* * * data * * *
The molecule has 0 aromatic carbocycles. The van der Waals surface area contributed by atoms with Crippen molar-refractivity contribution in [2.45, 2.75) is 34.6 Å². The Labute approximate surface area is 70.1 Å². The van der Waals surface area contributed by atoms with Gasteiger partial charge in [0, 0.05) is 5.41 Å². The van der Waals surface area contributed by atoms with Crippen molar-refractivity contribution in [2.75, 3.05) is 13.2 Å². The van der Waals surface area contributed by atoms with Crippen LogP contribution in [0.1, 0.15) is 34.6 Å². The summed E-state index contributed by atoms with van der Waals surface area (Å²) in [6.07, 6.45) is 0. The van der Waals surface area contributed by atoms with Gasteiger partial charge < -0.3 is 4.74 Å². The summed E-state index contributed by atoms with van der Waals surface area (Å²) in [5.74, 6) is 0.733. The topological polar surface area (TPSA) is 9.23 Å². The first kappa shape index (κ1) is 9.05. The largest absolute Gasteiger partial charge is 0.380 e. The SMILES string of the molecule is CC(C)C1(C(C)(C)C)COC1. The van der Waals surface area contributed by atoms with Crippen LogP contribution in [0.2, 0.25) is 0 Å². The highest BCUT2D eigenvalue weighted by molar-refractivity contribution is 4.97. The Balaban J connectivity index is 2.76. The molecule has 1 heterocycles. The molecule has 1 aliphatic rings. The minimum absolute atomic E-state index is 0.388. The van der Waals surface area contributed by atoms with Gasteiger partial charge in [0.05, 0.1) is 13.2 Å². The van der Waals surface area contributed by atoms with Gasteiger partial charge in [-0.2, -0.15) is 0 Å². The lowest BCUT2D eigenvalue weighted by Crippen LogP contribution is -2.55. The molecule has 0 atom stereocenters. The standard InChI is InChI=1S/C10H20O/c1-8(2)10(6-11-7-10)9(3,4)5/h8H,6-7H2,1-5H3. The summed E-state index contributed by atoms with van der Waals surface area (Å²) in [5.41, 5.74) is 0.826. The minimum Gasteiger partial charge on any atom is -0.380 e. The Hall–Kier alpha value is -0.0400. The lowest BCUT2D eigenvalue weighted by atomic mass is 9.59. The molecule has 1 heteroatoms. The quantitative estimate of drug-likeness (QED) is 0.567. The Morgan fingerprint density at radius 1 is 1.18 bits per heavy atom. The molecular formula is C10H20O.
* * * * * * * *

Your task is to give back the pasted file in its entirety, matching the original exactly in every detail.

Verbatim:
The molecule has 0 aromatic carbocycles. The van der Waals surface area contributed by atoms with Crippen molar-refractivity contribution in [2.45, 2.75) is 34.6 Å². The Labute approximate surface area is 70.1 Å². The van der Waals surface area contributed by atoms with Gasteiger partial charge in [0, 0.05) is 5.41 Å². The van der Waals surface area contributed by atoms with Crippen molar-refractivity contribution in [2.75, 3.05) is 13.2 Å². The van der Waals surface area contributed by atoms with Crippen LogP contribution in [0.1, 0.15) is 34.6 Å². The summed E-state index contributed by atoms with van der Waals surface area (Å²) in [6.07, 6.45) is 0. The van der Waals surface area contributed by atoms with Gasteiger partial charge < -0.3 is 4.74 Å². The summed E-state index contributed by atoms with van der Waals surface area (Å²) in [5.74, 6) is 0.733. The topological polar surface area (TPSA) is 9.23 Å². The first kappa shape index (κ1) is 9.05. The largest absolute Gasteiger partial charge is 0.380 e. The SMILES string of the molecule is CC(C)C1(C(C)(C)C)COC1. The van der Waals surface area contributed by atoms with Crippen LogP contribution in [0.2, 0.25) is 0 Å². The highest BCUT2D eigenvalue weighted by molar-refractivity contribution is 4.97. The Balaban J connectivity index is 2.76. The molecule has 1 heterocycles. The molecule has 1 aliphatic rings. The minimum absolute atomic E-state index is 0.388. The van der Waals surface area contributed by atoms with Gasteiger partial charge in [0.05, 0.1) is 13.2 Å². The van der Waals surface area contributed by atoms with Gasteiger partial charge in [-0.2, -0.15) is 0 Å². The lowest BCUT2D eigenvalue weighted by Crippen LogP contribution is -2.55. The molecule has 0 atom stereocenters. The standard InChI is InChI=1S/C10H20O/c1-8(2)10(6-11-7-10)9(3,4)5/h8H,6-7H2,1-5H3. The summed E-state index contributed by atoms with van der Waals surface area (Å²) in [5.41, 5.74) is 0.826. The minimum Gasteiger partial charge on any atom is -0.380 e. The Hall–Kier alpha value is -0.0400. The lowest BCUT2D eigenvalue weighted by atomic mass is 9.59. The molecule has 1 heteroatoms. The quantitative estimate of drug-likeness (QED) is 0.567. The Morgan fingerprint density at radius 1 is 1.18 bits per heavy atom. The molecular formula is C10H20O.